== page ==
By Kumaran Ira, 18 November 2017
The spreading war in the Sahel, which flows from the 2011 NATO war in Libya, threatens to plunge the entire region into a broader war and humanitarian crisis.
“They are waging war when necessary”
By Eddie Haywood, 2 November 2017
Washington has claimed that the 800 US special forces personnel stationed in Niger are restricted to providing training and surveillance assistance.
By Bill Van Auken, 2 November 2017
The general’s “slip of the tongue” served only to further expose the military escalation being carried out behind the backs of the American people.
By Eddie Haywood, 20 October 2017
Underpinning the operations of American, French and German forces in West Africa is the desire to control the region's deposits of uranium, minerals and oil.
By Eddie Haywood, 14 October 2017
The October 4 killings of four US Green Berets in Niger has provided a rare glimpse into far-reaching American military operations which have been conducted almost entirely in secret.
By Eddie Heywood, 13 December 2016
After conceding defeat following the December 1 presidential election, incumbent President Yahya Jammeh reversed course, announcing that he now rejects the results.
By Stéphane Hugues, 8 October 2015
US officials who view Burkina Faso as strategically central to their military operations in Africa demand that the country be “calm.”
By Anthony Torres, 15 August 2015
This attack is a consequence of the war for regime change carried out by NATO and its Islamist allies in Libya six years ago, which has since spread across the Sahel.
By David Brown, 4 July 2015
The Ebola outbreak in West Africa has killed a record number of people because of the region’s desperate poverty and the miserly international response.
By Thomas Gaist, 30 May 2015
The US Defense Department may soon deploy military teams, including advisers and intelligence and logistics personnel, to Africa’s leading economy and largest oil producer.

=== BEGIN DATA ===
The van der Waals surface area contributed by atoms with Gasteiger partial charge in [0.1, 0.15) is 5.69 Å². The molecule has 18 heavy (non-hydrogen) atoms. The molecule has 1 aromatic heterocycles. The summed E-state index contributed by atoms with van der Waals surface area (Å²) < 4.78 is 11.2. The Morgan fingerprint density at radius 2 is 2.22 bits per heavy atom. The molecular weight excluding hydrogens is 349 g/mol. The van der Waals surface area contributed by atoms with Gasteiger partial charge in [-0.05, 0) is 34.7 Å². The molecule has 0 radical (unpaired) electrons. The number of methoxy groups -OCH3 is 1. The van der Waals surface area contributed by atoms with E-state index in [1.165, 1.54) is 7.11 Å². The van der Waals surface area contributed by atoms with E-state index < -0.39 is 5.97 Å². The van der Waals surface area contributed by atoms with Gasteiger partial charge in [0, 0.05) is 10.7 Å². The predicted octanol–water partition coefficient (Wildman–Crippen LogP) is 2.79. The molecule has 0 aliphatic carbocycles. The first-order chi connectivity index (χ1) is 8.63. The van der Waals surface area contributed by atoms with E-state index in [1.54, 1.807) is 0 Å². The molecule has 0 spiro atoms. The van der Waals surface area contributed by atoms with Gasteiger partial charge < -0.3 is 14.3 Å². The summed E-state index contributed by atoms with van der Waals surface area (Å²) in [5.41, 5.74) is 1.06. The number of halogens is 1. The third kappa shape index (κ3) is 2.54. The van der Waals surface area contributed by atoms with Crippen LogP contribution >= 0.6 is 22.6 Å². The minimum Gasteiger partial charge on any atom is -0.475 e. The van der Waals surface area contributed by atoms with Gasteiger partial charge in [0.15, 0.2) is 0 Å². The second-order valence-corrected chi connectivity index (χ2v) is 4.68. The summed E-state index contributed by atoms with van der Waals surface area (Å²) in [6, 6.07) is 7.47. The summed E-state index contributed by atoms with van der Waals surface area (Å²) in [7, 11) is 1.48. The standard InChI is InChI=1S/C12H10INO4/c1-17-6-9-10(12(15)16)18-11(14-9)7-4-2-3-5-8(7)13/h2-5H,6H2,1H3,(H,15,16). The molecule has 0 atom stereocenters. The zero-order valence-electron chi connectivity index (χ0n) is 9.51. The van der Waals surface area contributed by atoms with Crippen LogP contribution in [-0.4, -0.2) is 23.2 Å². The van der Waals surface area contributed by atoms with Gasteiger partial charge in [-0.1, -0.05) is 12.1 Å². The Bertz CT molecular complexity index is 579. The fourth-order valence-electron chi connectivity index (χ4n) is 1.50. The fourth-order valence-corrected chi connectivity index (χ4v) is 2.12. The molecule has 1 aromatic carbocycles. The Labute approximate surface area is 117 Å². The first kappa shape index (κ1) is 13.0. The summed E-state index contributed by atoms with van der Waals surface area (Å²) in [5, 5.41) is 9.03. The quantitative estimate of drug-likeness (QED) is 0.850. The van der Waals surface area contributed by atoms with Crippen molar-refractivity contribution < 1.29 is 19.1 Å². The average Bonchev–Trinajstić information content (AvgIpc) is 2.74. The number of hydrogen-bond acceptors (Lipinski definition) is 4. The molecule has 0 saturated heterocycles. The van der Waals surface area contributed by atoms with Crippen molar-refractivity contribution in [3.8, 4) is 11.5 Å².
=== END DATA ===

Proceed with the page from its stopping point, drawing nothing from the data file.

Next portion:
By Thomas Gaist, 11 March 2015
Thousands of Chadian troops, including elite units trained and equipped by the US military, occupied portions of northern Nigeria this week.
By Thomas Gaist, 17 February 2015
Operation Flintlock 2015, encompassing Chad, Niger, Nigeria, Cameroon and Tunisia, is being used by the US and European powers to escalate their military presence in the oil-rich region.
By Thomas Gaist, 2 February 2015
The US to moving to massively expand its military operations in the resource-rich region, as it combats the influence of China and other powers.
By Thomas Gaist, 12 January 2015
Boko Haram now controls 11 local governmental units, including some 20,000 square miles in the northern states of Yobe and Borno.
By Bernd Sackow, 27 December 2014
The measures taken are more akin to those used by a police state to control the population and they symbolise the inadequacy of the medical measures to fight the Ebola epidemic.
By Antoine Lerougetel and Alex Lantier, 20 November 2014
A few days after his nomination by the army, transitional president Michel Kafando named junta leader Colonel Isaac Zida as prime minister yesterday.
By Antoine Lerougetel, 3 November 2014
The army took power in Burkina Faso after protests erupted against President Blaise Campaoré’s attempt to modify the constitution so he could again run for the presidency.